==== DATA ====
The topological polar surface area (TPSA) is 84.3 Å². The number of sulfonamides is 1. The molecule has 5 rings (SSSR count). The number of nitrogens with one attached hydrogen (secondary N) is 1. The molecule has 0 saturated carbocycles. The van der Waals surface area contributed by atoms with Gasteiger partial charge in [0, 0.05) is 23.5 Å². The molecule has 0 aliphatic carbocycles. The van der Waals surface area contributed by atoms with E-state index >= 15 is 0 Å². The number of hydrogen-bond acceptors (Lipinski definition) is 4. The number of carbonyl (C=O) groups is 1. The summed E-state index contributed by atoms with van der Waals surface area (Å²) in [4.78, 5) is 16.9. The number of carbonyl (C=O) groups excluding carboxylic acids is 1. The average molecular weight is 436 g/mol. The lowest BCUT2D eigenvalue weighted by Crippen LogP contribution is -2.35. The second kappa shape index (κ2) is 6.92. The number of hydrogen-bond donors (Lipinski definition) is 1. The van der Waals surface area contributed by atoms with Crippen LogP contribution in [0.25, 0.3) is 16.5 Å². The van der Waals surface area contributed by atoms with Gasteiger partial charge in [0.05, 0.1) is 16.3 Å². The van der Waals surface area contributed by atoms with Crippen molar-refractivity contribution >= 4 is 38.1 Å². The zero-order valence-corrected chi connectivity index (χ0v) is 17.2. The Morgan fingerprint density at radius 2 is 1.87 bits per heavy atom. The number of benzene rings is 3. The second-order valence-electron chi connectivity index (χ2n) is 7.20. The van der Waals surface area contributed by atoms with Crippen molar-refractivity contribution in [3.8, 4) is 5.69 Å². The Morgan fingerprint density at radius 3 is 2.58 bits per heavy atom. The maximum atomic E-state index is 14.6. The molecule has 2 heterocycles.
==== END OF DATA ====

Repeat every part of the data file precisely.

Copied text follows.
The topological polar surface area (TPSA) is 84.3 Å². The number of sulfonamides is 1. The molecule has 5 rings (SSSR count). The number of nitrogens with one attached hydrogen (secondary N) is 1. The molecule has 0 saturated carbocycles. The van der Waals surface area contributed by atoms with Gasteiger partial charge in [0, 0.05) is 23.5 Å². The molecule has 0 aliphatic carbocycles. The van der Waals surface area contributed by atoms with E-state index >= 15 is 0 Å². The number of hydrogen-bond acceptors (Lipinski definition) is 4. The number of carbonyl (C=O) groups is 1. The summed E-state index contributed by atoms with van der Waals surface area (Å²) in [4.78, 5) is 16.9. The number of carbonyl (C=O) groups excluding carboxylic acids is 1. The average molecular weight is 436 g/mol. The lowest BCUT2D eigenvalue weighted by Crippen LogP contribution is -2.35. The second kappa shape index (κ2) is 6.92. The number of hydrogen-bond donors (Lipinski definition) is 1. The van der Waals surface area contributed by atoms with Crippen LogP contribution in [0.25, 0.3) is 16.5 Å². The van der Waals surface area contributed by atoms with Gasteiger partial charge in [0.05, 0.1) is 16.3 Å². The van der Waals surface area contributed by atoms with Crippen molar-refractivity contribution >= 4 is 38.1 Å². The zero-order valence-corrected chi connectivity index (χ0v) is 17.2. The Morgan fingerprint density at radius 2 is 1.87 bits per heavy atom. The number of benzene rings is 3. The second-order valence-electron chi connectivity index (χ2n) is 7.20. The van der Waals surface area contributed by atoms with Crippen molar-refractivity contribution in [3.8, 4) is 5.69 Å². The Morgan fingerprint density at radius 3 is 2.58 bits per heavy atom. The maximum atomic E-state index is 14.6. The molecule has 2 heterocycles.